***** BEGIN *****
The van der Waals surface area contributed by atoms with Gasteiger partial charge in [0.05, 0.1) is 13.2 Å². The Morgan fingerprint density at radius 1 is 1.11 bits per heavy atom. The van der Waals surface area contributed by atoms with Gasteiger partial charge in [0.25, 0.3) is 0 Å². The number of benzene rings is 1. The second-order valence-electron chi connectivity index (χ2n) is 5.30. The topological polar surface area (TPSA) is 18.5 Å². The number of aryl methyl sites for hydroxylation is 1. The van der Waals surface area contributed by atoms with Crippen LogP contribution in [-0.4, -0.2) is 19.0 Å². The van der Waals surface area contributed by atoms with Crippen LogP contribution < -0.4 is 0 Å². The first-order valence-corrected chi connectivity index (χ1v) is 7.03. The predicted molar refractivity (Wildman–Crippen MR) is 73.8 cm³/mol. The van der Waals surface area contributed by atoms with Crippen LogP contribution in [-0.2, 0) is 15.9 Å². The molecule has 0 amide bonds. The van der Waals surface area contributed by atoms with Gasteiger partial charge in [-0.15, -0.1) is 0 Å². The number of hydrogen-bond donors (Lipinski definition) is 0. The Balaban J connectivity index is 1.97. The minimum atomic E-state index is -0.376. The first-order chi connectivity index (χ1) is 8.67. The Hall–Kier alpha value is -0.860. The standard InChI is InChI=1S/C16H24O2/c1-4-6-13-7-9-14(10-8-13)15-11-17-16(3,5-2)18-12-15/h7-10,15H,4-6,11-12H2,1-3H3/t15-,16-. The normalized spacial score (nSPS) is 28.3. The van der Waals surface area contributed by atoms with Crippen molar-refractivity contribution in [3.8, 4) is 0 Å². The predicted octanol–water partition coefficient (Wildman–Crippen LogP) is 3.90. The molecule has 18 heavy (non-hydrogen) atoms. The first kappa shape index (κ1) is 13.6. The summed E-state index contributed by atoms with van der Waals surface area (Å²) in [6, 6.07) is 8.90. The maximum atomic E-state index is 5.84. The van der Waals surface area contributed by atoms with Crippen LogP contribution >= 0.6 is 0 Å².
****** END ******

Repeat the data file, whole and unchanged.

The van der Waals surface area contributed by atoms with Gasteiger partial charge in [0.05, 0.1) is 13.2 Å². The Morgan fingerprint density at radius 1 is 1.11 bits per heavy atom. The van der Waals surface area contributed by atoms with Gasteiger partial charge in [0.25, 0.3) is 0 Å². The number of benzene rings is 1. The second-order valence-electron chi connectivity index (χ2n) is 5.30. The topological polar surface area (TPSA) is 18.5 Å². The number of aryl methyl sites for hydroxylation is 1. The van der Waals surface area contributed by atoms with Crippen LogP contribution in [-0.4, -0.2) is 19.0 Å². The van der Waals surface area contributed by atoms with Crippen LogP contribution < -0.4 is 0 Å². The first-order valence-corrected chi connectivity index (χ1v) is 7.03. The predicted molar refractivity (Wildman–Crippen MR) is 73.8 cm³/mol. The van der Waals surface area contributed by atoms with Crippen LogP contribution in [-0.2, 0) is 15.9 Å². The molecule has 0 amide bonds. The van der Waals surface area contributed by atoms with Gasteiger partial charge in [-0.15, -0.1) is 0 Å². The number of hydrogen-bond donors (Lipinski definition) is 0. The Balaban J connectivity index is 1.97. The minimum atomic E-state index is -0.376. The first-order chi connectivity index (χ1) is 8.67. The Hall–Kier alpha value is -0.860. The standard InChI is InChI=1S/C16H24O2/c1-4-6-13-7-9-14(10-8-13)15-11-17-16(3,5-2)18-12-15/h7-10,15H,4-6,11-12H2,1-3H3/t15-,16-. The normalized spacial score (nSPS) is 28.3. The van der Waals surface area contributed by atoms with Crippen molar-refractivity contribution in [3.8, 4) is 0 Å². The predicted octanol–water partition coefficient (Wildman–Crippen LogP) is 3.90. The molecule has 18 heavy (non-hydrogen) atoms. The first kappa shape index (κ1) is 13.6. The summed E-state index contributed by atoms with van der Waals surface area (Å²) in [6, 6.07) is 8.90. The maximum atomic E-state index is 5.84. The van der Waals surface area contributed by atoms with Crippen LogP contribution >= 0.6 is 0 Å².